Jan 302005
Authors: Brian Park

A rehabilitated bald eagle finally spread its wings again as it glided over the icy waters of Fossil Creek Reservoir Regional Open Space. It was a brisk and chilly Saturday afternoon, and about 200 people gathered to witness the release of a bald eagle and its flight back into the wild.

In December 2003, the Colorado Division of Wildlife found the eagle near the Platte River with a fractured right wing. The Rocky Mountain Raptor Program treated the bird and aided in its long travel back to flight.

Doctors thought the bird would not likely fly again, but as its cage opened the eagle burst out and energetically took flight as the excited crowd cheered on.

Before the eagle was released, Judy Scherpelz, executive director of the Rocky Mountain Raptor Program, spoke to the crowd about the bald eagle's journey and how excited she is for it to take flight for a second time in its life.

"We're so excited for this bird to take its second chance at freedom," Scherpelz said. "We all will taste a little bit of freedom in our hearts as we watch this bird take flight."

Members of the crowd who witnessed the eagle soar off into the trees of the reservoir were very happy for the recovered bird.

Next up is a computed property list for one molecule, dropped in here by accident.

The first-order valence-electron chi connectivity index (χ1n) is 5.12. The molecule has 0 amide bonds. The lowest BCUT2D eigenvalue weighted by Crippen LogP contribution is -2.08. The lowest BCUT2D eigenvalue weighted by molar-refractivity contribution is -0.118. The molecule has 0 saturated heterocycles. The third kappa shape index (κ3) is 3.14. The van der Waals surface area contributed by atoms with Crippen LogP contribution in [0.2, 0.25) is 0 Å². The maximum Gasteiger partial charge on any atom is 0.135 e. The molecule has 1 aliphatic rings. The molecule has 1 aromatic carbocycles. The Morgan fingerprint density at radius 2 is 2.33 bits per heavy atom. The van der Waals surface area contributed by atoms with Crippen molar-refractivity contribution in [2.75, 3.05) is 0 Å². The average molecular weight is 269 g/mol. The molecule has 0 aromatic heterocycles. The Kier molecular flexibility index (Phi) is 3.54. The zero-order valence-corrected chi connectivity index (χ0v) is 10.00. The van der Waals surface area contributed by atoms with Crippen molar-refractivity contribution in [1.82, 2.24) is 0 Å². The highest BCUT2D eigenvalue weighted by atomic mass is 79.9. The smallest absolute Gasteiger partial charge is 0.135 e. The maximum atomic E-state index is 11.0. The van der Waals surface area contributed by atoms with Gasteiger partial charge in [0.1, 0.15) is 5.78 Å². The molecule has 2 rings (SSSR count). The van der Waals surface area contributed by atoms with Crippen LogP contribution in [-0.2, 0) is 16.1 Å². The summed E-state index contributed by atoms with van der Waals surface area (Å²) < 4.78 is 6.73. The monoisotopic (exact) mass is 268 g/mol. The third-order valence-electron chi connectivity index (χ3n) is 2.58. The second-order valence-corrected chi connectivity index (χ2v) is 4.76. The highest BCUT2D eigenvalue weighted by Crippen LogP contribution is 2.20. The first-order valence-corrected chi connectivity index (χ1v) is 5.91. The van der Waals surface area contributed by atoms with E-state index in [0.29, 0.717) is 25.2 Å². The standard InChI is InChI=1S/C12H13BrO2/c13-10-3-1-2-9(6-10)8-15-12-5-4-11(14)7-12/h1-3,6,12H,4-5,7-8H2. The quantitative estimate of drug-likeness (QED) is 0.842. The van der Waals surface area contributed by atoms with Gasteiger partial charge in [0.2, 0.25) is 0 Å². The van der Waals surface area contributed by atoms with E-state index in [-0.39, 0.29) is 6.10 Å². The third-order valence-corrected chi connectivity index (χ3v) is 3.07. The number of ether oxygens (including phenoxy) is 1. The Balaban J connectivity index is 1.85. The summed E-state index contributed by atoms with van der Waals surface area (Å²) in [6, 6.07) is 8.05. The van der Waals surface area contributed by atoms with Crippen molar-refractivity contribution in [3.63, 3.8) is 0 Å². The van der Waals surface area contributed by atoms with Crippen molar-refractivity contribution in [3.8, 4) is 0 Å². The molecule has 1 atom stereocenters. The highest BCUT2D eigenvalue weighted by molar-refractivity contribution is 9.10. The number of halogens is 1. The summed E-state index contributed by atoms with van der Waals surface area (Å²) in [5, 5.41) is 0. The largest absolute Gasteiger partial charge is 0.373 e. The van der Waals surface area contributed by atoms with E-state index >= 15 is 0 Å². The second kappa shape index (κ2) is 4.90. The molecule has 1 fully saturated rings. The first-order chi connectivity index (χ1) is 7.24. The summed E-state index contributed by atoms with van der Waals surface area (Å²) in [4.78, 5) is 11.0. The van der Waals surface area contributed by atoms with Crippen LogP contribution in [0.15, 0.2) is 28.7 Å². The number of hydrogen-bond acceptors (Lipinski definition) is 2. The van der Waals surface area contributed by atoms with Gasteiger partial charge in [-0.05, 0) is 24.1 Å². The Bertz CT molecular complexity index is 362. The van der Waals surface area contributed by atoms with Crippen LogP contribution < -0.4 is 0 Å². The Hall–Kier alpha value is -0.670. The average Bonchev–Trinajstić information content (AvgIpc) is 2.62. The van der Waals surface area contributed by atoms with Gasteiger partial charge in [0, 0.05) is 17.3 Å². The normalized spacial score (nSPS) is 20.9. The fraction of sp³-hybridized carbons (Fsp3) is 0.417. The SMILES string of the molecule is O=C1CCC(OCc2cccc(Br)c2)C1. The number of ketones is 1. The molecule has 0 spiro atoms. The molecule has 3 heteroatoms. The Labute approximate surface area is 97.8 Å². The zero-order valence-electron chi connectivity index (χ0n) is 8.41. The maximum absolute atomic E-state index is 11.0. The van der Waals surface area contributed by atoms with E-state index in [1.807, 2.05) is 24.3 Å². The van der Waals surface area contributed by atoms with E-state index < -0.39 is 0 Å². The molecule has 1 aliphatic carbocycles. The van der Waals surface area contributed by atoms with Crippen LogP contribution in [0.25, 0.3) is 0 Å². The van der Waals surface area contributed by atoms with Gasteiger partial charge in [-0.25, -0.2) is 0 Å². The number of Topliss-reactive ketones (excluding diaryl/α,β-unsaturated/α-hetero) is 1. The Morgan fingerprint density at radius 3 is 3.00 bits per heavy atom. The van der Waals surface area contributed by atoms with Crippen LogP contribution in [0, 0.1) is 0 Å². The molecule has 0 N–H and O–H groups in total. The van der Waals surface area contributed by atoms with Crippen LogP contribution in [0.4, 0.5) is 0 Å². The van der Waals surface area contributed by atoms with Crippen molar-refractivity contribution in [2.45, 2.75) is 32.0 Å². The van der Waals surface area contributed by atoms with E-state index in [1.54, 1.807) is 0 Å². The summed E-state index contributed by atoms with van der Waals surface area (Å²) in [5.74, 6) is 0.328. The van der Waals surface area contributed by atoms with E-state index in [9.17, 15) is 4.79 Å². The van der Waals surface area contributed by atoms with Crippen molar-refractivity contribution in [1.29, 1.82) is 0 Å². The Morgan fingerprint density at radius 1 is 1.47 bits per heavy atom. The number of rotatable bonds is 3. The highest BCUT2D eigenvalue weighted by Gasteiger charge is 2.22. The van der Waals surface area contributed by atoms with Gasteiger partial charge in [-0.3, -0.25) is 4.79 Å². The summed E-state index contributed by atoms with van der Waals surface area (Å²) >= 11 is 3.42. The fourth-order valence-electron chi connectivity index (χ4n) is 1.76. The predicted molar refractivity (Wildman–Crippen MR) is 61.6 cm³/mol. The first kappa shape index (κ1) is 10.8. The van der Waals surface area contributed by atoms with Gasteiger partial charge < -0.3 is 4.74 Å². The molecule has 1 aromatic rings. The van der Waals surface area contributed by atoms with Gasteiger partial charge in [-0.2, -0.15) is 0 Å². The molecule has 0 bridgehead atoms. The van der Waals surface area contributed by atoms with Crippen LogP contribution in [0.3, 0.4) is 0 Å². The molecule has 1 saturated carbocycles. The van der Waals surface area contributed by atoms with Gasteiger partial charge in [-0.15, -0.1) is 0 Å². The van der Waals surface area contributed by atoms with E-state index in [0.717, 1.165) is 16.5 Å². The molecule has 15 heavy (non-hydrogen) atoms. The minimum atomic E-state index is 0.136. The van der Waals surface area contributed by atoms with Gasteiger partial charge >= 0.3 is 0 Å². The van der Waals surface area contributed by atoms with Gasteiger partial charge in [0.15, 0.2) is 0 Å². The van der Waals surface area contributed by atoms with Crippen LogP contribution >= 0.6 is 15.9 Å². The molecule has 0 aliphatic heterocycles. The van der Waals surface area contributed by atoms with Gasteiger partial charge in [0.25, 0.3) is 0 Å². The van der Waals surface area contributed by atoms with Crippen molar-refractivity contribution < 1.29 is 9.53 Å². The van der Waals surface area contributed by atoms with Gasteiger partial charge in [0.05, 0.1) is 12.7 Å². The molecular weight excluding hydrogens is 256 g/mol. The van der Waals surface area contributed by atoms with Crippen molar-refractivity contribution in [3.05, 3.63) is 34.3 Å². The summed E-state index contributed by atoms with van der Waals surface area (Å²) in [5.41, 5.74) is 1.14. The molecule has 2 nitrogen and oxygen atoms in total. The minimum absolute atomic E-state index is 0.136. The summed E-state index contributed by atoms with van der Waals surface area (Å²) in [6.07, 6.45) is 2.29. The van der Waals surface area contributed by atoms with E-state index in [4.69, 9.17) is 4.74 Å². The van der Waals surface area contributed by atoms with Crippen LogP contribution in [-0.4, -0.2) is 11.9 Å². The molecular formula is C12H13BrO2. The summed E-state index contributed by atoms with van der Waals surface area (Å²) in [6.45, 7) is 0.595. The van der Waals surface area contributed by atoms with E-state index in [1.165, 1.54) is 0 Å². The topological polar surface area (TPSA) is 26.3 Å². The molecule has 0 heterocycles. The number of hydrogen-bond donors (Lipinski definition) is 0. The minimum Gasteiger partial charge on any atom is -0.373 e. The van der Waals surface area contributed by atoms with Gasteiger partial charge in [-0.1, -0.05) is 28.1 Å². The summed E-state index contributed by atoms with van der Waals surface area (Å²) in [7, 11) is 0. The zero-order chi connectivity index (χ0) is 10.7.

"This is just a wonderful day," said Aleitta Remillard, a resident of Estes Park. "It touches a person."

Other onlookers were just as excited.

"This is fabulous, it was just wow," said Jean Sutherland, a local community member. "What a beautiful thing to see."

For Travis Rollins, the park manager of Fossil Creek Reservoir Regional Open Space, it was a phenomenal day.

"It's so exciting that the residents of Larimer County can enjoy their newest open space. It's just awesome," Rollins said.

Rollins also was pleased by the turnout, which he did not think would be so large.

The Rocky Mountain Program, 300 W. Drake Road, is a nonprofit organization that provides medical care to injured birds of prey such as eagles, hawks and owls and also works on educating the public about the environment. The Veterinary Teaching Hospital at CSU provides the medical care for the injured animals.

After witnessing the bird soar off, Scherpelz reflected on the day and the crowd that showed up.

"It's been so exciting both in terms of all the people who came and for the bird," Scherpelz said. "It's really cool having so many people here and really great knowing that people care."


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